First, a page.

The announcers build the upcoming Royal Rumble match between Shawn Michaels and Marty Jannetty. The big storyline heading into this match is that Sensational Sherri will be there, but no one is sure whose corner she’ll be in. Doink walks out to ringside during the match, but doesn’t really do much. It’s not nearly as distracting as his antics during the Steiner Brothers match. After a pretty long match, Shawn Michaels wins with a side suplex (these were the days before the super kick).
Undertaker (with Paul Bearer) def. Damien Demento
In the main event of the very first Raw, we see the Undertaker easily defeat the odd Damien Demento. The Undertaker doesn’t sell any of Demento’s offense, and destroys him for almost the entire match.
Promos and Interviews
There are a good amount of promos throughout the night, and the first one is an amazing prerecorded promo from Bobby Heenan on Mr. Perfect. He says that he’ll be revealing “Narcissus” at the Royal Rumble, and that he’s “beyond perfect”. He says that comparing Mr. Perfect to Narcissus would be like comparing ice cream to horse manure.
Later in the night, Vince McMahon interviews Razor Ramon in the ring. Ramon is fighting Bret Hart for the title at the Royal Rumble, so the entire segment is built around playing up that match. Ramon is extra cocky here, and was really deep into the Scarface gimmick at this point. They show footage of him attacking Owen Hart during a backstage interview to show how personal this feud has become. Good stuff.
We also get a Royal Rumble report from Mean Gene where he goes through the matches and breaks down some of the storylines for the upcoming ppv event. The best part of this segment is that we get promos from Shawn Michaels, Marty Jannetty, Mr. Perfect, Yokozuna and Mr. Fuji, and “Hacksaw” Jim Duggan.
They show a clip of Kamala turning face when he finally stands up to the abuse from Kim Chee and Harvey Wippleman thanks to Slick. I must have blocked this out, because I really don’t remember Kamala, or Slick ever being faces.
At the end of the episode, Vince interviews Doink about how Crush warned him not to make children cry. This was evil clown era Doink, so he says as long as he laughs, that’s all that matters. Ultra Hawaiian era Crush comes out, and Doink shoots him with a squirtgun. Crush chases him around, then goes back in the ring, so nothing actually happens.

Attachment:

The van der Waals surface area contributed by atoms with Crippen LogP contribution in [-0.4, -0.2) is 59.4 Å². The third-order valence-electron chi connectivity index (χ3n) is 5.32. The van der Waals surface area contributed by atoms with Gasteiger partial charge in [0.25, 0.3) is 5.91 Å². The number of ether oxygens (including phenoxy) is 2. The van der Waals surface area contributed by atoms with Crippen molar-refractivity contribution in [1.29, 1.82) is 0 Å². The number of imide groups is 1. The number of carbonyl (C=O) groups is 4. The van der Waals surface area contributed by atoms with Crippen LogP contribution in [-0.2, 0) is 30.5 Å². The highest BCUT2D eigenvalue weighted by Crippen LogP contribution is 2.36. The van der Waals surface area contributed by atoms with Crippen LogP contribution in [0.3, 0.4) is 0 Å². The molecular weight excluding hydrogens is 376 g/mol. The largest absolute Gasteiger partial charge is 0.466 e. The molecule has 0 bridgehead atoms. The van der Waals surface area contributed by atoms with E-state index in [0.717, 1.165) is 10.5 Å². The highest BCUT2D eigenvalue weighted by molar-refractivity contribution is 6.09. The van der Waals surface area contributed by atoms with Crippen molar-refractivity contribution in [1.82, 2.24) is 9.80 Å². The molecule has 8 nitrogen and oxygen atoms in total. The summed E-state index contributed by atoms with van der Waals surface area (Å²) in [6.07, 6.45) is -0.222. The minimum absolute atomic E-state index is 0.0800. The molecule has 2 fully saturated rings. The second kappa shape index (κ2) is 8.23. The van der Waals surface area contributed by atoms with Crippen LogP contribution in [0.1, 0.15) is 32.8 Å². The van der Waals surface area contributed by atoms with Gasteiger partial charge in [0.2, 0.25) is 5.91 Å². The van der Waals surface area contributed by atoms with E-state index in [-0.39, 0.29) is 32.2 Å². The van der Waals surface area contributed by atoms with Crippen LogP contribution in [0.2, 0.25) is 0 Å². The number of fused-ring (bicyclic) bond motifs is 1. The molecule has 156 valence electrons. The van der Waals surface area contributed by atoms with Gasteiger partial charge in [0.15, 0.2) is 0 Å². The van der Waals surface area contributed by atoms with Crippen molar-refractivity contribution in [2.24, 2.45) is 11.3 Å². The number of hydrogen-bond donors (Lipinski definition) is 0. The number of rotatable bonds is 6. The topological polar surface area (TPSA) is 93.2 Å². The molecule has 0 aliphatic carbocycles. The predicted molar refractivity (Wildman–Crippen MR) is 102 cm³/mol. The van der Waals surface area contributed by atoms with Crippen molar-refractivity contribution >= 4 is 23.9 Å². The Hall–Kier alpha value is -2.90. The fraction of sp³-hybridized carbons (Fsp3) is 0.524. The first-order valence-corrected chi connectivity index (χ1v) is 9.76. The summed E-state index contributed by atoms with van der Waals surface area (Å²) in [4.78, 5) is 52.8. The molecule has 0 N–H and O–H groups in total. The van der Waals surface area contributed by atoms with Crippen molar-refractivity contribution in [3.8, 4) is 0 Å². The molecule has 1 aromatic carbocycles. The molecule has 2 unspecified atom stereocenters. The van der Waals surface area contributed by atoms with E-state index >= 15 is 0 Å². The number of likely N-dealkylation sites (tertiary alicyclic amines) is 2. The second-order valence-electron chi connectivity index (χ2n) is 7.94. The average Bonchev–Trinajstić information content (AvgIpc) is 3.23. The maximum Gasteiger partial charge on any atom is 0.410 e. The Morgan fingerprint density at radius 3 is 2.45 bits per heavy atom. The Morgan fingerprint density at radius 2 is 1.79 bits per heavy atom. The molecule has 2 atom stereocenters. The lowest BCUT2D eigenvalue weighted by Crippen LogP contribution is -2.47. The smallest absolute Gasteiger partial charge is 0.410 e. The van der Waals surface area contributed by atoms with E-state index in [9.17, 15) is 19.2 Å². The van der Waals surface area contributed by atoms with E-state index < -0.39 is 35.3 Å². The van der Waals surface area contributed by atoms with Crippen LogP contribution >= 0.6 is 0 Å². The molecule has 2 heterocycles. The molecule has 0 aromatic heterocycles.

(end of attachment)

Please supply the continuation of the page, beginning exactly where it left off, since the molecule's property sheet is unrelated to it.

Episode 2 – January 18, 1993
Venue – Manhattan Center (Manhattan, NY)
I was really hoping that Rob Bartlett was just a special guest for the first episode, but he’s sadly back again for episode number two. Raw gets off to a hot start with the Repo Man attacking “Macho Man” Randy Savage while the commentators are talking. Repo Man steals his hat, and this random feud continues throughout the episode. The “Raw girl” has a new sign that says “Get Raw”, and the announcers again mention that Raw is “uncut, uncooked, and uncensored”. So, I guess they haven’t dropped that yet. Rob Bartlett starts early with his bad jokes…they’re even worse this week, if that’s possible.
Mr. Perfect def. “Terrific” Terry Taylor
This is actually a good match, but there’s a lot of distractions during it. First, Randy Savage returns after looking for the Repo Man. He’s fired up about having his hat stolen, but Vince is extra excited about everything this week, and Rob Bartlett can’t stop making jokes about it, so it doesn’t really come off as a big deal. Then, Bobby Heenan calls in during the match mostly to yell at Rob Bartlett. It’s great, but it’s yet another distraction. Finally, Ric Flair comes out during the match to distract Mr. Perfect. They battle on the outside, but Perfect still ends up winning. I guess that the ref never saw Flair’s interference, which is why it didn’t cause a DQ.
Marty Jannetty def. Glen Ruth
We got to see Shawn Michaels get a win last week, so now we get to see Marty Jannetty show his skills off leading up to their match at the Royal Rumble. This was pretty long for a squash match, and the announcers continued to play up the idea that no one knows whose corner Sensational Sherri will be in . Shawn Michaels called in during this match as well.
Ric Flair def. El Matador
This was a really good fast paced match with a lot of back and forth action. It’s certainly the best match on these first couple episodes. Mr. Perfect attacks Ric Flair during the match, and they never announce a winner, but I’m guessing that it was Flair by DQ. They brawl for a while, and Flair challenges Mr. Perfect to a match next week. He says that one of them will have to leave the WWF, because it’s not big enough for both of them. Perfect comes back to accept the challenge, so we’re heading into an extremely high stakes match already.
Promos and Interviews